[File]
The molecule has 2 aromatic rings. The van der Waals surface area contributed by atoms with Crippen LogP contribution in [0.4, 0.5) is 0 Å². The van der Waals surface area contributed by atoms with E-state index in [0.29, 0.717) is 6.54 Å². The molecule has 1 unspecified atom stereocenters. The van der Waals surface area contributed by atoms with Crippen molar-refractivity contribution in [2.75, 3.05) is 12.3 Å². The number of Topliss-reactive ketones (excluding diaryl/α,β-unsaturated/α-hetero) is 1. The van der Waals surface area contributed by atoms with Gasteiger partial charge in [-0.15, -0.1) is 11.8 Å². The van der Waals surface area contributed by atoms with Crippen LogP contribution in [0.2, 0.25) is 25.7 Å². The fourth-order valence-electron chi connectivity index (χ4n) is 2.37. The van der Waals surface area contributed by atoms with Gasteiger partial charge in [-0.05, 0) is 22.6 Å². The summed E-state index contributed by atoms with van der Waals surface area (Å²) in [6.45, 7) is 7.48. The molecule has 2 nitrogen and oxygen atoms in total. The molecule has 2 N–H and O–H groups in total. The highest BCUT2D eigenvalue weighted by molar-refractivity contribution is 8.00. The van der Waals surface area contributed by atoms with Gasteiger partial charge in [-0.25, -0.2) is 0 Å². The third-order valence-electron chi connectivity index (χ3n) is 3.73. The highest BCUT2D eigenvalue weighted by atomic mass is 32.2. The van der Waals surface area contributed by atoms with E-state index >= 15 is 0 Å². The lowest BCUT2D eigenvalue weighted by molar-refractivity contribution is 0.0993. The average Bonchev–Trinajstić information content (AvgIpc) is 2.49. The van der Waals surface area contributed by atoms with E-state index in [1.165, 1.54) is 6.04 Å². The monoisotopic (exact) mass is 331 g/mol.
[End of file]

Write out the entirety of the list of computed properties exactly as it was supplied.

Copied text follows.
The molecule has 2 aromatic rings. The van der Waals surface area contributed by atoms with Crippen LogP contribution in [0.4, 0.5) is 0 Å². The van der Waals surface area contributed by atoms with E-state index in [0.29, 0.717) is 6.54 Å². The molecule has 1 unspecified atom stereocenters. The van der Waals surface area contributed by atoms with Crippen molar-refractivity contribution in [2.75, 3.05) is 12.3 Å². The number of Topliss-reactive ketones (excluding diaryl/α,β-unsaturated/α-hetero) is 1. The van der Waals surface area contributed by atoms with Gasteiger partial charge in [-0.15, -0.1) is 11.8 Å². The van der Waals surface area contributed by atoms with Crippen LogP contribution in [0.2, 0.25) is 25.7 Å². The fourth-order valence-electron chi connectivity index (χ4n) is 2.37. The van der Waals surface area contributed by atoms with Gasteiger partial charge in [-0.05, 0) is 22.6 Å². The summed E-state index contributed by atoms with van der Waals surface area (Å²) in [6.45, 7) is 7.48. The molecule has 2 nitrogen and oxygen atoms in total. The molecule has 2 N–H and O–H groups in total. The highest BCUT2D eigenvalue weighted by molar-refractivity contribution is 8.00. The van der Waals surface area contributed by atoms with Gasteiger partial charge in [-0.25, -0.2) is 0 Å². The third-order valence-electron chi connectivity index (χ3n) is 3.73. The highest BCUT2D eigenvalue weighted by atomic mass is 32.2. The van der Waals surface area contributed by atoms with E-state index >= 15 is 0 Å². The lowest BCUT2D eigenvalue weighted by molar-refractivity contribution is 0.0993. The average Bonchev–Trinajstić information content (AvgIpc) is 2.49. The van der Waals surface area contributed by atoms with E-state index in [1.165, 1.54) is 6.04 Å². The monoisotopic (exact) mass is 331 g/mol.